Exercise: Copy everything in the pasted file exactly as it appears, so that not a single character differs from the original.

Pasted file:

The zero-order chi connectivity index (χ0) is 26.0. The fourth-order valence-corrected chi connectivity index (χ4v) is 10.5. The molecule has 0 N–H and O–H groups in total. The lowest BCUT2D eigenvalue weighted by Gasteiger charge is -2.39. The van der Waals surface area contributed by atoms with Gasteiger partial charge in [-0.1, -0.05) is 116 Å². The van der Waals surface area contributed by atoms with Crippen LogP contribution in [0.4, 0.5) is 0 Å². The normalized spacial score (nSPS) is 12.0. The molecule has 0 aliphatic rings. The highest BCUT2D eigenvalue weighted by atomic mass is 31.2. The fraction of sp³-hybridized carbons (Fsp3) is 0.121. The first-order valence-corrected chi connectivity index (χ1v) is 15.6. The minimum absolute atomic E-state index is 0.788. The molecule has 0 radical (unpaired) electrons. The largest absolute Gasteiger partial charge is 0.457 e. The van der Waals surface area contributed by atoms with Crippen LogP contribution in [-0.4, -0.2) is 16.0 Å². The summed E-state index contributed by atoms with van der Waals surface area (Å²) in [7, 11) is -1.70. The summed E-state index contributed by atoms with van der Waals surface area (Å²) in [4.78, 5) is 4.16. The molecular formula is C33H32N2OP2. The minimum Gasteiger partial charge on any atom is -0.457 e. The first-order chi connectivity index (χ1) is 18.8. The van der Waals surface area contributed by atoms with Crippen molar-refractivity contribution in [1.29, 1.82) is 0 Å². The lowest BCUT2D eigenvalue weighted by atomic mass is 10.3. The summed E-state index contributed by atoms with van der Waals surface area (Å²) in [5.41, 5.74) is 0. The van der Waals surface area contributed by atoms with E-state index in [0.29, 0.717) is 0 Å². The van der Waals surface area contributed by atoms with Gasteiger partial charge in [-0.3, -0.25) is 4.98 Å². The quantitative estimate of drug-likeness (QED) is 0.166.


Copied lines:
The zero-order chi connectivity index (χ0) is 26.0. The fourth-order valence-corrected chi connectivity index (χ4v) is 10.5. The molecule has 0 N–H and O–H groups in total. The lowest BCUT2D eigenvalue weighted by Gasteiger charge is -2.39. The van der Waals surface area contributed by atoms with Gasteiger partial charge in [-0.1, -0.05) is 116 Å². The van der Waals surface area contributed by atoms with Crippen LogP contribution in [0.4, 0.5) is 0 Å². The normalized spacial score (nSPS) is 12.0. The molecule has 0 aliphatic rings. The highest BCUT2D eigenvalue weighted by atomic mass is 31.2. The fraction of sp³-hybridized carbons (Fsp3) is 0.121. The first-order valence-corrected chi connectivity index (χ1v) is 15.6. The minimum absolute atomic E-state index is 0.788. The molecule has 0 radical (unpaired) electrons. The largest absolute Gasteiger partial charge is 0.457 e. The van der Waals surface area contributed by atoms with Crippen LogP contribution in [-0.4, -0.2) is 16.0 Å². The summed E-state index contributed by atoms with van der Waals surface area (Å²) in [7, 11) is -1.70. The summed E-state index contributed by atoms with van der Waals surface area (Å²) in [4.78, 5) is 4.16. The molecular formula is C33H32N2OP2. The minimum Gasteiger partial charge on any atom is -0.457 e. The first-order chi connectivity index (χ1) is 18.8. The van der Waals surface area contributed by atoms with Crippen molar-refractivity contribution in [1.29, 1.82) is 0 Å². The lowest BCUT2D eigenvalue weighted by atomic mass is 10.3. The summed E-state index contributed by atoms with van der Waals surface area (Å²) in [5.41, 5.74) is 0. The van der Waals surface area contributed by atoms with E-state index in [0.29, 0.717) is 0 Å². The van der Waals surface area contributed by atoms with Gasteiger partial charge in [-0.3, -0.25) is 4.98 Å². The quantitative estimate of drug-likeness (QED) is 0.166.